dealing with loss, fears, grief, goals and aspirations
accessing community services
financial matters, including entitlements
legal matters, including wills and powers of attorney
accessing advocacy and support groups
The social worker also coordinates family meetings to articulate goals of care, makes referrals to community services and assists in planning discharge home or to residential care.
Pastoral Care is person-centred, holistic care primarily involved with supporting the spiritual care and wellbeing of patients, families and carers. It helps people connect to self, others, nature and transcendence. Pastoral care can help to strengthen relationships and ease existential pain. They can also clarify issues such as letting go, saying goodbye, reconciling and seeking or giving forgiveness. People are comforted when they are heard, recognised and validated for who they are. Pastoral care is respectful and supportive of all beliefs, religious traditions and cultures, as well as of those who do not have any religious beliefs or affiliations.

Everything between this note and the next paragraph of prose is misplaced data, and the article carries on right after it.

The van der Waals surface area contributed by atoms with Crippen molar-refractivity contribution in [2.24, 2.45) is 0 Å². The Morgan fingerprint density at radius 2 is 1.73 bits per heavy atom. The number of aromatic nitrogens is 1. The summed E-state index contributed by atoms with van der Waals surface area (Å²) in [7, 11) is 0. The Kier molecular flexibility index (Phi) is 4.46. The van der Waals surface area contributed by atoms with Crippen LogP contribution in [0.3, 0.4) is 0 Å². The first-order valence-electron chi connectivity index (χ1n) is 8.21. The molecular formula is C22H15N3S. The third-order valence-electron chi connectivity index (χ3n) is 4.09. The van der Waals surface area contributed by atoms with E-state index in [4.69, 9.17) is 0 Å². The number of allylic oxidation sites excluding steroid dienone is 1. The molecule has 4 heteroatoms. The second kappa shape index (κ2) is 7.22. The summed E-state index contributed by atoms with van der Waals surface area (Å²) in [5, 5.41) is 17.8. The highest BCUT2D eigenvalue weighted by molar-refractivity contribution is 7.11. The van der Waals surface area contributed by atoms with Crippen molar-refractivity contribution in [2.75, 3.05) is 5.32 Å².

Pastoral care practitioners working in palliative care are members of the multidisciplinary team specifically providing spiritual, emotional and bereavement support to patients, family and carers. They are trained professionals who assist people to give expression to their inner world and to become more aware of their values, hopes and longings as they seek to make some sense of their experience. When living with a terminal